3 October 2023ArticleAnalysis

Captives: a solution built for cyber risk

The first cyber insurance plan was written by AIG in 1997, and was written to cover customer credit card data stored on servers. Those plans provided up to $250,000 in legal fees if there was a data breach, and the premiums started at $2,500 a year.

Selling the idea of this plan, without any actuarial data on the risks, was not easy. The coverage of that first plan couldn’t have anticipated the cyber liability that would exist almost two decades later. The growth, volatility and unpredictability of cyber liability is difficult for most people in the insurance industry to comprehend, let alone predict, and the data is difficult to assemble.

For the last decade insurance companies have been offering cyber insurance policies without understanding the risk before offering coverage, assuming that they’d never come calling. Now, after several high-profile legal wins for policyholders, insurers have had to make good on the polices and as a result cyber insurers have seen significant losses in recent years.

In response to these losses, companies are either declining to cover cyber risk or have chosen to severely restrict coverage. Additionally, they have begun pricing policies so high that many business owners can’t afford to seriously consider meaningful coverage.

According to the US Government Accountability Office: “As demand for cyber insurance has increased, so has uncertainty about the market. It’s become more challenging to price cyber risk and to make this coverage available.

“The cost of cyber insurance is based in part on the frequency, severity, and cost of cyber attacks, all of which have been increasing. The uncertainty about future threats also plays a role, and insurers have become more selective about who and what gets covered. In our 2021 report, we found that a number of insurers reduced coverage limits or increased premiums for higher-risk organisations and industries, such as academic institutions or the health care and public sectors.

“Insurers have tightened policy terms and conditions to reduce unexpected losses from cyber attacks. Traditionally, commercial property and casualty policies could include limited cyber coverage. But now, carriers are becoming less likely to include it, and are instead offering cyber coverage separately. For policyholders, these changes translate into fewer coverage options, stricter standards, and more exclusions.”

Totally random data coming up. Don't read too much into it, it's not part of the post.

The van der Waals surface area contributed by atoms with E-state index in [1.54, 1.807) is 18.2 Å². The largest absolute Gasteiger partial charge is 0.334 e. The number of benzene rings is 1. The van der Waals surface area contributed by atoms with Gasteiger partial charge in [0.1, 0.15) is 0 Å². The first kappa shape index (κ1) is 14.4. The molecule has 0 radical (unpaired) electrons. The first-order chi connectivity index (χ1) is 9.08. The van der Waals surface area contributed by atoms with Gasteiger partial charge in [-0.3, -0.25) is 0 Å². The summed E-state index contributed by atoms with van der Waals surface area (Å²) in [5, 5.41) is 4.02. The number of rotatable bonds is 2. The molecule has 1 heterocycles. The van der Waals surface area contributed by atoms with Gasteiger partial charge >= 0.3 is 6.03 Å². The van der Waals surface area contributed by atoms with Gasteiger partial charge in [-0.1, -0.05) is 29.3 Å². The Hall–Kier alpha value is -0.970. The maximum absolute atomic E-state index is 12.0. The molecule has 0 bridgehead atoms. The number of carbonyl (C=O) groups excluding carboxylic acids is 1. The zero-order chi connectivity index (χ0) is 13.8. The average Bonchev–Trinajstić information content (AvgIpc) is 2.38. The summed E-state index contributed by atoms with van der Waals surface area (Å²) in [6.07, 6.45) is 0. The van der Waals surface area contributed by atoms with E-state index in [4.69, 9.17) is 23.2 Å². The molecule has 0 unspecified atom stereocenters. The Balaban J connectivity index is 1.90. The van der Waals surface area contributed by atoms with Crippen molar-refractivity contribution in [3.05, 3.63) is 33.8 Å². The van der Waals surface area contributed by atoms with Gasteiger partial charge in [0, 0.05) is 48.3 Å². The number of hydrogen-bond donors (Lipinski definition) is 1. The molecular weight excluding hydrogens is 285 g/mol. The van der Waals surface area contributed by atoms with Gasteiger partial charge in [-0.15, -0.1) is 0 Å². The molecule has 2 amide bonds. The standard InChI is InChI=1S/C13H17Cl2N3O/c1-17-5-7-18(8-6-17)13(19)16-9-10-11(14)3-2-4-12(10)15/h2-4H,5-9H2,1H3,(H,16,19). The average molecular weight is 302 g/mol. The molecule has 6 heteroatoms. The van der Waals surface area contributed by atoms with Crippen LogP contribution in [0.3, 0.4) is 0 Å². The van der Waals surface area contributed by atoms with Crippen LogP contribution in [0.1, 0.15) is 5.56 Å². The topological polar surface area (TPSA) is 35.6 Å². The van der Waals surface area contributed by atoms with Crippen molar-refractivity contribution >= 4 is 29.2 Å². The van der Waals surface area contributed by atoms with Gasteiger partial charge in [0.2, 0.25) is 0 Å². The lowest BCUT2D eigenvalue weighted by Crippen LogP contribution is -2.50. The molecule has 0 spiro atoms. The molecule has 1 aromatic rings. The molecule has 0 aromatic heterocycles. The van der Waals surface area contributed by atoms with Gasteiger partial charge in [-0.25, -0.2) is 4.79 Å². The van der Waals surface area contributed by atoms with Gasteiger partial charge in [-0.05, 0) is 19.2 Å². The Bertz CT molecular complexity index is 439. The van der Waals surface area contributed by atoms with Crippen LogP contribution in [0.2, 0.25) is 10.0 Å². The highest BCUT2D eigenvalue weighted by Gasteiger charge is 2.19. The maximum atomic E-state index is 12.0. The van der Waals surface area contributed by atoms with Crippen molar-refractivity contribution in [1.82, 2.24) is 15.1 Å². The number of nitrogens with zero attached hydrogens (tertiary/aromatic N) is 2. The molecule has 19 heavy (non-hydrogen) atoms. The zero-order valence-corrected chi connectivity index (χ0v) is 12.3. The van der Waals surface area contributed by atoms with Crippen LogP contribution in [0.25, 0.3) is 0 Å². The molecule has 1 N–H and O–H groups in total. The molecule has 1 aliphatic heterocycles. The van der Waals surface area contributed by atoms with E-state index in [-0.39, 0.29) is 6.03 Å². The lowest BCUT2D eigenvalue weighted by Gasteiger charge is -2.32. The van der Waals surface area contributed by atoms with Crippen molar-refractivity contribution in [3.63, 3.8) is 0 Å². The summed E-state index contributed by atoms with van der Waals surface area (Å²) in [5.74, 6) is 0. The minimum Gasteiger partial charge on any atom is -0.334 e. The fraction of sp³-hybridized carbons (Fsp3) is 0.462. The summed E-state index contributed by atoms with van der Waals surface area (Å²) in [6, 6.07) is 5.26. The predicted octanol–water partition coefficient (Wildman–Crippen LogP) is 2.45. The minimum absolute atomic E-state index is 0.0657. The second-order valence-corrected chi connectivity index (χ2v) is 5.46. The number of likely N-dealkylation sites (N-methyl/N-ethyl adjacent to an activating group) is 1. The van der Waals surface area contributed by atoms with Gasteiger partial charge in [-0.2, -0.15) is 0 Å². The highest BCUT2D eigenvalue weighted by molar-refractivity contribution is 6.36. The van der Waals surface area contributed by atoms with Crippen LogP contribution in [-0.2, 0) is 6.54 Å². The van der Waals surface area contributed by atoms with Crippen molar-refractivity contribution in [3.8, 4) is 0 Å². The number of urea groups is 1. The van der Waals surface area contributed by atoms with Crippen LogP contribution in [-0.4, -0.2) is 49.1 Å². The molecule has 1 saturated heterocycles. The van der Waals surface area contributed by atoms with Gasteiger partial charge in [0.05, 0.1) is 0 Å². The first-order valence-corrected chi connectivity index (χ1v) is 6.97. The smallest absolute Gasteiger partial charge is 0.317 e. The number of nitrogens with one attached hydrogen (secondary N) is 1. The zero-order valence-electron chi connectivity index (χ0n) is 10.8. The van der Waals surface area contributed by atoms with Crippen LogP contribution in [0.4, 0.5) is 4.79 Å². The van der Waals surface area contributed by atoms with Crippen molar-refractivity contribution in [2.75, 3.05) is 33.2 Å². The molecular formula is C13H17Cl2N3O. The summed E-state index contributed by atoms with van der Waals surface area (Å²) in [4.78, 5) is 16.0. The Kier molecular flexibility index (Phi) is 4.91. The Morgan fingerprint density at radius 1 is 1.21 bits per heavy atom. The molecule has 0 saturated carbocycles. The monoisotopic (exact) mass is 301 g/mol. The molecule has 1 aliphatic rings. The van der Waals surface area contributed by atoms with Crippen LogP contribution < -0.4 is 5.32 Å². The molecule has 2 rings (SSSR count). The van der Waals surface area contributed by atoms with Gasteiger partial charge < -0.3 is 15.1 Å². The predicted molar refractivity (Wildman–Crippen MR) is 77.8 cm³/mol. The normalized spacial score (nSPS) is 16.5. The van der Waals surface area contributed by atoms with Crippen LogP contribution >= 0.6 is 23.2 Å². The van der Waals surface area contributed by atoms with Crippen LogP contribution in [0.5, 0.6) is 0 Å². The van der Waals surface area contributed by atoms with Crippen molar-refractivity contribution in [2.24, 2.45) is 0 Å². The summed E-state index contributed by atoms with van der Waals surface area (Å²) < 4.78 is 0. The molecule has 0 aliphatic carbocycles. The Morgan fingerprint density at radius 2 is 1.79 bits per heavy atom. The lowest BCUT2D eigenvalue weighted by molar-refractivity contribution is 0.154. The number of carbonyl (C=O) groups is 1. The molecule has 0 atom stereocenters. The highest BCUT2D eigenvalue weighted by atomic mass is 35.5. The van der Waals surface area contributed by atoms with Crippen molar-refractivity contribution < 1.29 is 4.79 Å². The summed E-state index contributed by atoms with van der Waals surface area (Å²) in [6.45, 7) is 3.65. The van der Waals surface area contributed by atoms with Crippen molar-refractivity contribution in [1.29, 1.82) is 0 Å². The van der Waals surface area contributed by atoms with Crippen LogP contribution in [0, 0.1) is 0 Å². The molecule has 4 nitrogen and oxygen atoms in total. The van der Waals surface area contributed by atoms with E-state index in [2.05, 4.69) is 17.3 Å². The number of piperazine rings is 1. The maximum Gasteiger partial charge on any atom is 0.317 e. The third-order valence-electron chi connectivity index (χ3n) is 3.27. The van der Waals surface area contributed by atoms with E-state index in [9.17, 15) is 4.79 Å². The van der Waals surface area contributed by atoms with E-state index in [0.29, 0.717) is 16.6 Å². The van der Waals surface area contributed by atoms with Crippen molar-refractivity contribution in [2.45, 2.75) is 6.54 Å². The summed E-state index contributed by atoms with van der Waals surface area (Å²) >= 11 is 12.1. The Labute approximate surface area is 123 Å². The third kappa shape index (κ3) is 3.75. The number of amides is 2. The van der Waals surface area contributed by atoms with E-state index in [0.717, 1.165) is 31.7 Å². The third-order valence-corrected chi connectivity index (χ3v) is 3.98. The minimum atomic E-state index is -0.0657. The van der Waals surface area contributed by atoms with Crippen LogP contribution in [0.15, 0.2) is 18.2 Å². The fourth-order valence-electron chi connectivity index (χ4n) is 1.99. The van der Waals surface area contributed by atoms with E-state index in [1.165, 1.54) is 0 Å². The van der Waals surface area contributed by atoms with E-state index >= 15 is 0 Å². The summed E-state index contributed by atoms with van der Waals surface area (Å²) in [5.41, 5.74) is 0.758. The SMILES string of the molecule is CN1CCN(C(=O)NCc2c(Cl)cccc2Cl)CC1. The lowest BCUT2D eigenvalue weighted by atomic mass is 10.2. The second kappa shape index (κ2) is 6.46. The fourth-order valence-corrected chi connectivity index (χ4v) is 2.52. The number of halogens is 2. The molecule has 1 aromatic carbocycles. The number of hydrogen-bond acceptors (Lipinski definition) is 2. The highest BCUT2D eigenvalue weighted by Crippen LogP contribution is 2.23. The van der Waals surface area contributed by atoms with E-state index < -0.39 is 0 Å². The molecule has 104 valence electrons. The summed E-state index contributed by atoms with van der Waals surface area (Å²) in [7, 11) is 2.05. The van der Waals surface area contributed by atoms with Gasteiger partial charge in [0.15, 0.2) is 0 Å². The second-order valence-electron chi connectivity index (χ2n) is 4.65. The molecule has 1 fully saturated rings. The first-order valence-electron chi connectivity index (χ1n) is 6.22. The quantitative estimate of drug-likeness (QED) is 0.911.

What does this mean for companies who need to insure their cyber risks? What options are available with meaningful coverage that take into account the actual risks facing your company that aren’t cost-prohibitive?

An honest look at the unruly nature of cyber risk tells us that insurance market still isn’t prepared to insure such an unstable risk environment, at least not with traditional coverage and, with the instability of the traditional market, they are telling us that themselves.

While there is no perfect solution, there may be ways to add cyber risk to your captive to solve the problems that cyber presents to traditional insurance.

Problem: cyber risk is a new and emerging threat

As fast as solutions are found to any particular threat, more threats pop up. Cyber criminals innovate faster than the technical solutions to the threats they pose, and much faster than insurance plans can even dream of keeping up with.


A captive can change and respond faster than the traditional insurance market, pivoting to quickly adapt to emerging risks and can be planned to quickly evolve with the innovations of cyber criminals.

Problem: a limited loss history makes coverage difficult to price accurately and potential losses difficult to quantify

The traditional insurance model is not good at quantifying risks it doesn’t understand because there aren’t large, homogenous datasets to analyse.

Cyber losses lack these datasets because it is a new and emerging risk. What data is available is murky at best.


While lack of loss history makes large datasets difficult to create, independent analysis of individual companies and losses that are publicly available can create a blueprint for the types of losses a business may experience.

Captives are individualised for the potential losses of one company, not all companies. The captive will not understand cyber risk for the market any better than the insurance company does, but it could understand its own cyber risk better, and be able to write custom coverage to deal with it.

Problem: cyber risk is dynamic and reducing those risks starts with each company and its internal security plans